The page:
Bond Street Theatre serves refugee populations and communities affected by conflict by utilizing the arts as a pathway to peace and prosperity. We provide joy and laughter, educational enrichment, trauma relief, and cultural stimulation through our arts-based programming. The company is a non-profit NGO in association with the UN-DPI and has worked in a myriad of critical regions worldwide.
Monday, March 12, 2012
Inviting Others to Join the Good Fight: Haiti Update 3
Christina and Josh are finishing up the last week of our second project in Port-au-Prince. Christina writes from Haiti... Bon Swa tout moun!
Nou se fatigue mais exsitan!
The first performance of Fanm Yo Di Ase!
Its been a crazy week here in Port au Prince but everything is full speed ahead. FAVILEK had their first performance of Fanm Yo Di Ase! (Women Say Enough!) at the Heartland Alliance space as part of their International Women's Day celebration.
We had a good crowd that was very supportive and they responded well to the material. What's interesting is that it was a mix of women's groups and gay/lesbian groups. However in Haiti, its not really safe to be out, so the gay groups couldn't really say what they were there for.
The company had a few bobs and some spacing issues, but the content is strong. We hammered out spacing today in our last rehearsal, so we are hopeful it will stick. They were so proud of themselves and excited by the reaction of the crowd. Its a fun, but potent show. I bill it as a celebration of their fight against sexual violence because while it tackles heavy material, the overall feeling is upbeat and inviting other to join the good fight. Much more accessible than the militant material they first presented- even though the words are the same. Amazing!
Rehearsing a scene about sexual violence in the tent camps.
So we have our next show tomorrow thanks to Solidarites setting up a community group in Christ Roi to host us. We will see how the rubber hits the road as the space is a big gravel football field in the middle of nowhere and we have no idea how many or who will show up.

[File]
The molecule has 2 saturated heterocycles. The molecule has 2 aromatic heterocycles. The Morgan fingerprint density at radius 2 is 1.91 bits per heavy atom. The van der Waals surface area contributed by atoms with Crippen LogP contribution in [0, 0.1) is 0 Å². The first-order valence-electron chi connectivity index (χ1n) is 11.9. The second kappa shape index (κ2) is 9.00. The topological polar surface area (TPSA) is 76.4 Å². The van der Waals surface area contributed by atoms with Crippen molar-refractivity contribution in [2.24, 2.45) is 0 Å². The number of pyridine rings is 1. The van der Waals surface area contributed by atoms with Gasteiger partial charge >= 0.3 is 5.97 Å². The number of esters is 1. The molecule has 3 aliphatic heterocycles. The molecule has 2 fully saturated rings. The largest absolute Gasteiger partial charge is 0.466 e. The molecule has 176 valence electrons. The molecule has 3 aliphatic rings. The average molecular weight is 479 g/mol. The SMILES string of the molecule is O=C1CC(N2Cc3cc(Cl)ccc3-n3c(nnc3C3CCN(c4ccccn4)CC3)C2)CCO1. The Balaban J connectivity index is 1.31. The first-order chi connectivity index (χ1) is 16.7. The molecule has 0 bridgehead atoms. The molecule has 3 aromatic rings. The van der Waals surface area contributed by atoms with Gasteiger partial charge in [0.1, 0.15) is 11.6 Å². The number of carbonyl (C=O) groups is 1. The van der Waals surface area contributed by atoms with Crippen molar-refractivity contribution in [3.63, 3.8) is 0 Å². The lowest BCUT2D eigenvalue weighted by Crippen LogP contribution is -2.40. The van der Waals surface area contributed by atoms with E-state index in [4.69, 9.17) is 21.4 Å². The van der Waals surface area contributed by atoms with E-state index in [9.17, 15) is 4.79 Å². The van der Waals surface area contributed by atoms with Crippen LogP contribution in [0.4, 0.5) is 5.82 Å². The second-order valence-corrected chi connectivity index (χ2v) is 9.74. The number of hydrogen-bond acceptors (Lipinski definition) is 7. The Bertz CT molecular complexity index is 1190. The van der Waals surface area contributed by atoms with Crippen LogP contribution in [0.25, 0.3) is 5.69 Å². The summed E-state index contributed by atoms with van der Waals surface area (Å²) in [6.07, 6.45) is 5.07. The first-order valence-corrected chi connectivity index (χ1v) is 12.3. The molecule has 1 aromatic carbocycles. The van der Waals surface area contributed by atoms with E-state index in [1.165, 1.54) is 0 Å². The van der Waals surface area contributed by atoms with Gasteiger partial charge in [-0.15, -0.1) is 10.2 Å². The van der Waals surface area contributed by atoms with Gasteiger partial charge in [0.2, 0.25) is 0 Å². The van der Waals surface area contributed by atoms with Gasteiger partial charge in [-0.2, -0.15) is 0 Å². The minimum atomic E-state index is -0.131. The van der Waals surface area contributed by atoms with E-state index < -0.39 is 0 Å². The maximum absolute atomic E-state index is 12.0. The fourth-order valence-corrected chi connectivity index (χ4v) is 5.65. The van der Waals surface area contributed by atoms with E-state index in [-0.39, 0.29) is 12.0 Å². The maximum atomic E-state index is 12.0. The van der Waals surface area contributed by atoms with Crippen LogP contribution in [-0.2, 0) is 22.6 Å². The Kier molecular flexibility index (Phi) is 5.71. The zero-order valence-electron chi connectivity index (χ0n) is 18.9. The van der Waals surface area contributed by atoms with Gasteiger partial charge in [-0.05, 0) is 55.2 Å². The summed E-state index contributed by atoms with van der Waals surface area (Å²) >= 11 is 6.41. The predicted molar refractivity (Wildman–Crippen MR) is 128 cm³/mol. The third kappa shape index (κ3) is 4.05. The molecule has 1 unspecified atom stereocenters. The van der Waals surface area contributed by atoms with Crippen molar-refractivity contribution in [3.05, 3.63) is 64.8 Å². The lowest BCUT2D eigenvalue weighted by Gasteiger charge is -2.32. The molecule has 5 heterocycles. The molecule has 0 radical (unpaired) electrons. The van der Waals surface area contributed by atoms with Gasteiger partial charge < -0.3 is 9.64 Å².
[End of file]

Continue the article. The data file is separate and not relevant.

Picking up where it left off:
Sunday is a big day because FAVILEK will be performing at the Haitian National TV station and then participate in a workshop with Haitian TV actors who are pupils of legendary Haitian comedian Petoma (thank you Morlon for that connection). We are so excited about the opportunity for our ladies to get exposed to some real talent. We got to see them in action last Sunday when we went to their weekly class and did a work demonstration of Le Coq's 7 energies of man. Plus the exposure and artistic exchange among almost 100 actors is very, very cool.
Next week is looking to be a doozy. We don't really have a break except for tomorrow morning before the show, but even that might be taken up with phone calls confirming shows, though I have always wanted to a booking agent, so its pretty fun work!
We are taking the women on tour to Leogane on a big bus called the Obama bus, then we will send them back to Port-au-Prince on the bus and zip over the mountain to teach a group of young actors that we met last year working with Aaron Funk. He called and begged us to come back when he saw on FB that we were in Haiti. He offered us his house to crash, so we couldn't say no. The Jakmel Ekspresyon Community Art Center has grown exponentially since we were there and it will be good to see how the kids have developed over the last year. Maybe we'll get to walk on the beach for a minute too.
This morning was huge, as we got meeting with the Director of the Haitian Red Cross. It's good timing because there is an international conference March 13-16th of all the Red Crosses, over 35 nations meeting at the Indigo Club in Port Au Prince. They have invited FAVILEK to give a performance at their closing ceremonies on the 16th. Josh and I will be on a plane unfortunately, but FAVILEK is game and Morlon agreed to stay on and escort them there. We also discussed a partnership with the Red Cross to help them develop a show to recruit people to donate blood. They have a huge new facility, lots of resources and of course a huge presence in more rural areas. We are thinking of discussing this opportunity with Petoma and Antony to select some of their students to get involved with creating the show. HRC is having a big even in June, so it would be nice to set up the connection for the Haitians to work together. Or maybe HRC will bring us back over to create something. . . we shall see?!